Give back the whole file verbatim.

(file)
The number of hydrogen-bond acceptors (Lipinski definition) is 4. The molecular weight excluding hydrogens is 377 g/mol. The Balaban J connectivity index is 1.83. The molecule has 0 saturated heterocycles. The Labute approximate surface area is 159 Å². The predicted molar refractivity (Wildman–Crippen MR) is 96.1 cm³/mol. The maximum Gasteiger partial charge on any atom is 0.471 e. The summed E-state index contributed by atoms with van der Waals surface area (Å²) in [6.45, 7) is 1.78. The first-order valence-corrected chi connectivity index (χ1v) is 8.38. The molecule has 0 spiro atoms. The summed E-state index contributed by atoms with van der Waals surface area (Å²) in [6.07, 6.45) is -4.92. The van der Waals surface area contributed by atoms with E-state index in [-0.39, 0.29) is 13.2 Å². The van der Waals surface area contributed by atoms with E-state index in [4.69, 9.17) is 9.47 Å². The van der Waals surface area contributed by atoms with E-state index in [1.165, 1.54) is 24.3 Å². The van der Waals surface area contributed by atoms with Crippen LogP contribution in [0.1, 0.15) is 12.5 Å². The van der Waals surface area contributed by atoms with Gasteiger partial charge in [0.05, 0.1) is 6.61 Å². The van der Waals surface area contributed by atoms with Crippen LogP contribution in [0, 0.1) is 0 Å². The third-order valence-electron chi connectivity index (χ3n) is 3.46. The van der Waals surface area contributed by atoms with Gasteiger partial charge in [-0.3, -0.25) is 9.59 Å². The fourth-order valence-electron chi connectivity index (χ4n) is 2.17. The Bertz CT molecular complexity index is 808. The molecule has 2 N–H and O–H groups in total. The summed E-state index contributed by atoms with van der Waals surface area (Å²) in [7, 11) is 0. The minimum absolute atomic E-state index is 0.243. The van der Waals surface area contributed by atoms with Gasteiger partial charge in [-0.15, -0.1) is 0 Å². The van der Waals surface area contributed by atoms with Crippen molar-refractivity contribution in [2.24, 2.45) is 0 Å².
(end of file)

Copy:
The number of hydrogen-bond acceptors (Lipinski definition) is 4. The molecular weight excluding hydrogens is 377 g/mol. The Balaban J connectivity index is 1.83. The molecule has 0 saturated heterocycles. The Labute approximate surface area is 159 Å². The predicted molar refractivity (Wildman–Crippen MR) is 96.1 cm³/mol. The maximum Gasteiger partial charge on any atom is 0.471 e. The summed E-state index contributed by atoms with van der Waals surface area (Å²) in [6.45, 7) is 1.78. The first-order valence-corrected chi connectivity index (χ1v) is 8.38. The molecule has 0 spiro atoms. The summed E-state index contributed by atoms with van der Waals surface area (Å²) in [6.07, 6.45) is -4.92. The van der Waals surface area contributed by atoms with E-state index in [-0.39, 0.29) is 13.2 Å². The van der Waals surface area contributed by atoms with E-state index in [4.69, 9.17) is 9.47 Å². The van der Waals surface area contributed by atoms with E-state index in [1.165, 1.54) is 24.3 Å². The van der Waals surface area contributed by atoms with Crippen LogP contribution in [0.1, 0.15) is 12.5 Å². The van der Waals surface area contributed by atoms with Gasteiger partial charge in [0.05, 0.1) is 6.61 Å². The van der Waals surface area contributed by atoms with Crippen LogP contribution in [0, 0.1) is 0 Å². The third-order valence-electron chi connectivity index (χ3n) is 3.46. The van der Waals surface area contributed by atoms with Gasteiger partial charge in [-0.3, -0.25) is 9.59 Å². The fourth-order valence-electron chi connectivity index (χ4n) is 2.17. The Bertz CT molecular complexity index is 808. The molecule has 2 N–H and O–H groups in total. The summed E-state index contributed by atoms with van der Waals surface area (Å²) in [7, 11) is 0. The minimum absolute atomic E-state index is 0.243. The van der Waals surface area contributed by atoms with Gasteiger partial charge in [-0.15, -0.1) is 0 Å². The van der Waals surface area contributed by atoms with Crippen molar-refractivity contribution in [2.24, 2.45) is 0 Å².